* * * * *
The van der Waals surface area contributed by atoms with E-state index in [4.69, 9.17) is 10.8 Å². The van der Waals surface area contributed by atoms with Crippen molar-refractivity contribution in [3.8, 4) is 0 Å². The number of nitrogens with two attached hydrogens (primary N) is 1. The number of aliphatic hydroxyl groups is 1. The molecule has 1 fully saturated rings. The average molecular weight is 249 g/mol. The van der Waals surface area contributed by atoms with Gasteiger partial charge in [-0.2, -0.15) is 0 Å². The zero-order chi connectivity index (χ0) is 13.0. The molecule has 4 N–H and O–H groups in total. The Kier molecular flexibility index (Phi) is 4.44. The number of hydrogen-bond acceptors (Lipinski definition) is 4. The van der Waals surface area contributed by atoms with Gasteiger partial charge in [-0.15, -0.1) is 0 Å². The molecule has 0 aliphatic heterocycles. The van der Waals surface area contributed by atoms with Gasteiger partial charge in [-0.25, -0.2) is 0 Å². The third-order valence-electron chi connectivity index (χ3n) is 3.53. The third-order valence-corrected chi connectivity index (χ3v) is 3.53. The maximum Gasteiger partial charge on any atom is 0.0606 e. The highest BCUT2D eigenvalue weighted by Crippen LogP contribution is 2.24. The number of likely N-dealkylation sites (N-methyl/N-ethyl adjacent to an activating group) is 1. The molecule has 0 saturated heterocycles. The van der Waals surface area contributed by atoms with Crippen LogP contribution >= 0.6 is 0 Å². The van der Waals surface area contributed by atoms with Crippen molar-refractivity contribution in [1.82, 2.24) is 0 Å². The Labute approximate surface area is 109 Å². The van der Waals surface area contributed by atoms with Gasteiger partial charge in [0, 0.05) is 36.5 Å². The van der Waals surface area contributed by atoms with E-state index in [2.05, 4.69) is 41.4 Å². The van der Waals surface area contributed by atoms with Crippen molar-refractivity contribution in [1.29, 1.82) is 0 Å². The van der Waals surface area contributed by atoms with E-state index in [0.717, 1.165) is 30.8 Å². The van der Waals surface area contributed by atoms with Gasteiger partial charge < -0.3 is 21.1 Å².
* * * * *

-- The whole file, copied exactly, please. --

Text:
The van der Waals surface area contributed by atoms with E-state index in [4.69, 9.17) is 10.8 Å². The van der Waals surface area contributed by atoms with Crippen molar-refractivity contribution in [3.8, 4) is 0 Å². The number of nitrogens with two attached hydrogens (primary N) is 1. The number of aliphatic hydroxyl groups is 1. The molecule has 1 fully saturated rings. The average molecular weight is 249 g/mol. The van der Waals surface area contributed by atoms with Gasteiger partial charge in [-0.2, -0.15) is 0 Å². The zero-order chi connectivity index (χ0) is 13.0. The molecule has 4 N–H and O–H groups in total. The Kier molecular flexibility index (Phi) is 4.44. The number of hydrogen-bond acceptors (Lipinski definition) is 4. The van der Waals surface area contributed by atoms with Gasteiger partial charge in [-0.15, -0.1) is 0 Å². The molecule has 0 aliphatic heterocycles. The van der Waals surface area contributed by atoms with Gasteiger partial charge in [-0.25, -0.2) is 0 Å². The third-order valence-electron chi connectivity index (χ3n) is 3.53. The third-order valence-corrected chi connectivity index (χ3v) is 3.53. The maximum Gasteiger partial charge on any atom is 0.0606 e. The highest BCUT2D eigenvalue weighted by Crippen LogP contribution is 2.24. The number of likely N-dealkylation sites (N-methyl/N-ethyl adjacent to an activating group) is 1. The molecule has 0 saturated heterocycles. The van der Waals surface area contributed by atoms with Crippen LogP contribution >= 0.6 is 0 Å². The van der Waals surface area contributed by atoms with Crippen molar-refractivity contribution in [1.82, 2.24) is 0 Å². The Labute approximate surface area is 109 Å². The van der Waals surface area contributed by atoms with Gasteiger partial charge in [0, 0.05) is 36.5 Å². The van der Waals surface area contributed by atoms with E-state index in [2.05, 4.69) is 41.4 Å². The van der Waals surface area contributed by atoms with Crippen molar-refractivity contribution in [1.29, 1.82) is 0 Å². The van der Waals surface area contributed by atoms with E-state index in [0.717, 1.165) is 30.8 Å². The van der Waals surface area contributed by atoms with Gasteiger partial charge < -0.3 is 21.1 Å².